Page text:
- Nitrogenated: As their name indicates, they are in charge of supplying nitrogen to the plants. This nutrient is responsible for stimulating plant growth, making them greener and more abundant. Some of these are urea, ammonia, and ammonium nitrate, among others. Urea is the fertilizer with the highest nitrogen content (46%) and is also very cheap. Ammonium sulfate provides 21 percent nitrogen, while calcium ammonium nitrate has just over 27 percent nitrogen.
- Phosphorated: They are responsible for providing phosphorus to the plants. This micronutrient is involved in flowering, fruit production and root development. Phosphate fertilizers can be simple superphosphate (16% to 20% phosphorus) and triple superphosphate (46%).
- potassium: This nutrient is responsible for protecting the plant from extreme temperatures, as well as increasing the fertility of the substrate and is responsible for the transport of nutrients in the plant. An example of these fertilizers is potassium chloride, which contains 60% potassium.
They are fertilizers that combine several key nutrients. They are also known as NPK or NP fertilizers, depending on the type of nutrients they contain. This is the type of fertilizer that we usually buy for home plant treatments because they provide a balance of nutrients to the plants and are very easy to use. Learning how to choose this fertilizer is important because it will allow you to get the right fertilizer for each plant.
To choose a fertilizer, you must read the label. You will find 3 numbers in the format xxx. These figures will represent the percentages of nitrogen, phosphorus and potassium respectively. Namely, In a 10 kg bag of 20-15-30 fertilizer you will have 2 kg of nitrogen, 1,5 kg of phosphorus and 3 kg of potassium. The rest of the ingredients will correspond to the inert elements that act as fertilizer carriers.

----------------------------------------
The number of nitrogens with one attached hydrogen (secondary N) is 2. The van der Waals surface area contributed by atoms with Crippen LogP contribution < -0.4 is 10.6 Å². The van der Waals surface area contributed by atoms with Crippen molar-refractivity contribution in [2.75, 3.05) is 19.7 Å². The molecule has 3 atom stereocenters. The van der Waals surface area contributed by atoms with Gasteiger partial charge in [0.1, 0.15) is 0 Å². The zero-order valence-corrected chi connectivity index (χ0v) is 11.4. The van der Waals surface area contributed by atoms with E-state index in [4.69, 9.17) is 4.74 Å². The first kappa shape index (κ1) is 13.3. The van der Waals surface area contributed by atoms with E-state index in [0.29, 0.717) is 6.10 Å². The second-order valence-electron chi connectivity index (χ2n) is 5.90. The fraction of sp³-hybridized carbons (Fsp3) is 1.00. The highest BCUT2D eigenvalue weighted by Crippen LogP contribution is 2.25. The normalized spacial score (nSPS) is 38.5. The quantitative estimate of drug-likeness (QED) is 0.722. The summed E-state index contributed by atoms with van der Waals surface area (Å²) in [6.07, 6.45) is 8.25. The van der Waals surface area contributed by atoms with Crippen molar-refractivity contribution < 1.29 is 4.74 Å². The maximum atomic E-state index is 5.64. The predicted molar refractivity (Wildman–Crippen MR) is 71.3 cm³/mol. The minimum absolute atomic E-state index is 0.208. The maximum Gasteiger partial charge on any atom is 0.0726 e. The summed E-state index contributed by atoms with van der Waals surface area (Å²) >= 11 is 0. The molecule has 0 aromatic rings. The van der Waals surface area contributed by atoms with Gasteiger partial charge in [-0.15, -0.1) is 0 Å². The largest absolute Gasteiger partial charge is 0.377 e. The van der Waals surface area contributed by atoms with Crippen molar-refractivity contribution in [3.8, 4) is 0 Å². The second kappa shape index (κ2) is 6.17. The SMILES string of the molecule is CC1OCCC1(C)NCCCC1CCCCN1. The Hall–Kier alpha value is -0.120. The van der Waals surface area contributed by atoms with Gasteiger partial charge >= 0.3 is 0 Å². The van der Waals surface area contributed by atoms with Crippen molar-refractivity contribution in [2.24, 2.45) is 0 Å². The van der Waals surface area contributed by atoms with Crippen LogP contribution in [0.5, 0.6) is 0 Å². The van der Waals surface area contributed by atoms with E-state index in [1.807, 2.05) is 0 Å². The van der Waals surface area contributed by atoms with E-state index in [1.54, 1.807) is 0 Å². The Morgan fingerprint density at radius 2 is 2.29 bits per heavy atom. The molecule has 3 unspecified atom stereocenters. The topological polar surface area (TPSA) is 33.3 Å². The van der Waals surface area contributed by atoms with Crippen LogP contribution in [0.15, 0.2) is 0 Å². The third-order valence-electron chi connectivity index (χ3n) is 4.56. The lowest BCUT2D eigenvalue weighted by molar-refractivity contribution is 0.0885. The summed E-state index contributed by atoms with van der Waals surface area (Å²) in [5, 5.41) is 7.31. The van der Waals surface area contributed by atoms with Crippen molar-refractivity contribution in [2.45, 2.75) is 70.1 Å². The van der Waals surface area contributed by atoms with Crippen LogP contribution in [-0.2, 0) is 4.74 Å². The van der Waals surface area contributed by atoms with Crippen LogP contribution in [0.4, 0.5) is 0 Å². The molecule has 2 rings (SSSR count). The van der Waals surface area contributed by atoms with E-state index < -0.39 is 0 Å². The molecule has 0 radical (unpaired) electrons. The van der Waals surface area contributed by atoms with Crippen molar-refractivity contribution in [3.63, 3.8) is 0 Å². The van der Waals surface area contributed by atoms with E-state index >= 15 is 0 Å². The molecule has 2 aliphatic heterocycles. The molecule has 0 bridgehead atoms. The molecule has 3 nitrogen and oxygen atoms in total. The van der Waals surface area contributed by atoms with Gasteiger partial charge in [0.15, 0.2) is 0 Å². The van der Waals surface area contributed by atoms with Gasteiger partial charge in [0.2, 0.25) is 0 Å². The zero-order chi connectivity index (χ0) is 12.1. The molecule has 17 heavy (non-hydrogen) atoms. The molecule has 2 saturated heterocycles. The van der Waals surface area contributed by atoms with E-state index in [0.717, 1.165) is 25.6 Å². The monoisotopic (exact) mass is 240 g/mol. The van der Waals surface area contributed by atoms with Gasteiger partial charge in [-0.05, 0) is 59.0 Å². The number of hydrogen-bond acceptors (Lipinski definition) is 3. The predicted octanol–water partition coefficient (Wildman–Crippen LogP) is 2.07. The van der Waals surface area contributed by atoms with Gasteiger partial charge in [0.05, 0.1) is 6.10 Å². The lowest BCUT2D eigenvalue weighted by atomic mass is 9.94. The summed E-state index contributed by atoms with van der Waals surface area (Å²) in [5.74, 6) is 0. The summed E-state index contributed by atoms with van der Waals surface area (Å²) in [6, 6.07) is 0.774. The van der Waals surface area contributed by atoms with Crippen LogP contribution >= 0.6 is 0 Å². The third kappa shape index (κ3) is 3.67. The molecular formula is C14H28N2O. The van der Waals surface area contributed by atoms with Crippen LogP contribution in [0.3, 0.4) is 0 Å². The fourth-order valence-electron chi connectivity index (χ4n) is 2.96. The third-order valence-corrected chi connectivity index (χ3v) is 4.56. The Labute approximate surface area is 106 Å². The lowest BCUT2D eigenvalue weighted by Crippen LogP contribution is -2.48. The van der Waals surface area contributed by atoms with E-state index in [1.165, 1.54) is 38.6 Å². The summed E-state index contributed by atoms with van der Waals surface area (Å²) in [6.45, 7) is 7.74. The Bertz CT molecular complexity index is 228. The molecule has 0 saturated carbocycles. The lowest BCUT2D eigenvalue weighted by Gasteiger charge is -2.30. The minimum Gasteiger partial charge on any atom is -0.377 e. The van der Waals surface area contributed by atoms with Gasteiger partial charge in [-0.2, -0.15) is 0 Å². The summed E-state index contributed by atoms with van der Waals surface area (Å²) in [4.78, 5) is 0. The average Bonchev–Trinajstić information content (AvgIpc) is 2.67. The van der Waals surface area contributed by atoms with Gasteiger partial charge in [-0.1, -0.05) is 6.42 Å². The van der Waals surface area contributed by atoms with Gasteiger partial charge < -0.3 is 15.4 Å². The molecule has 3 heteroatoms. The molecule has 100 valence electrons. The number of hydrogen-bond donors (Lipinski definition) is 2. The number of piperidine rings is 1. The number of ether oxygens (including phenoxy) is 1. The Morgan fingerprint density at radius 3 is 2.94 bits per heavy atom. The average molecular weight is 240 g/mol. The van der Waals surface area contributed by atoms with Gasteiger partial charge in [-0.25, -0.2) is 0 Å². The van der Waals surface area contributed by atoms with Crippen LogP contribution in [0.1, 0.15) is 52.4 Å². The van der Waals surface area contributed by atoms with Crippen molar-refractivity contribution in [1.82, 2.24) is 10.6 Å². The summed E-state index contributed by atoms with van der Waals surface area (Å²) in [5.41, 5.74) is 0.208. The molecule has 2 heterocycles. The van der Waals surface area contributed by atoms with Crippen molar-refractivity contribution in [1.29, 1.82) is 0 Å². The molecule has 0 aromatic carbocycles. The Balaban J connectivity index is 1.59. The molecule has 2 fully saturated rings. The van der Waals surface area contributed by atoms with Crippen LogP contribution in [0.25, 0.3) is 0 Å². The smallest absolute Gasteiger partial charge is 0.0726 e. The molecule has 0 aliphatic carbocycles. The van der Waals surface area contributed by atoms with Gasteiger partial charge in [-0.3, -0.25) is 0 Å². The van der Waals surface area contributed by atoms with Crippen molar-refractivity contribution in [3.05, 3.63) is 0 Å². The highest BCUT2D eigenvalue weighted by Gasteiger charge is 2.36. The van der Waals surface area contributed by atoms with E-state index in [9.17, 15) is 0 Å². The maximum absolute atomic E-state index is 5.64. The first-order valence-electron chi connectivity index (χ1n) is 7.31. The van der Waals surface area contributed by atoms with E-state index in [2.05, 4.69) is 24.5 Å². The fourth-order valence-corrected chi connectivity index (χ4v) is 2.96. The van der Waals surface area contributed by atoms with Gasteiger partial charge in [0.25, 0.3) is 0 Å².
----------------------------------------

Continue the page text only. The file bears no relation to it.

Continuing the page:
Manufacturers often include instructions on the label for the fertilizer to use and the plants that take up that ratio well; however, you can check the ideal fertilizer ratio for that particular plant species in our plant guide. As a general rule, You can look for a fertilizer that contains twice as much phosphorous as nitrogen and potassium, such as 15-30-15 or 12-24-12.
Knowing this can even help you save money because you can choose the perfect option even if you don’t have the brand. I mean, sometimes manufacturers charge more for products with nice labels, but that’s exactly the same with simpler looking products. If you can’t get the ratio right for your plant type, here’s a trick: read the label of your specialty fertilizer and write down the numbers you will use to find your general purpose fertilizer. For example, a particular orchid fertilizer has an NPK ratio of 30-10-10, so you can look for any fertilizer with these ratios for your orchids, even if it doesn’t specify it on the label.
I hope that with this information you can learn more about how to apply liquid fertilizer to plants and its characteristics.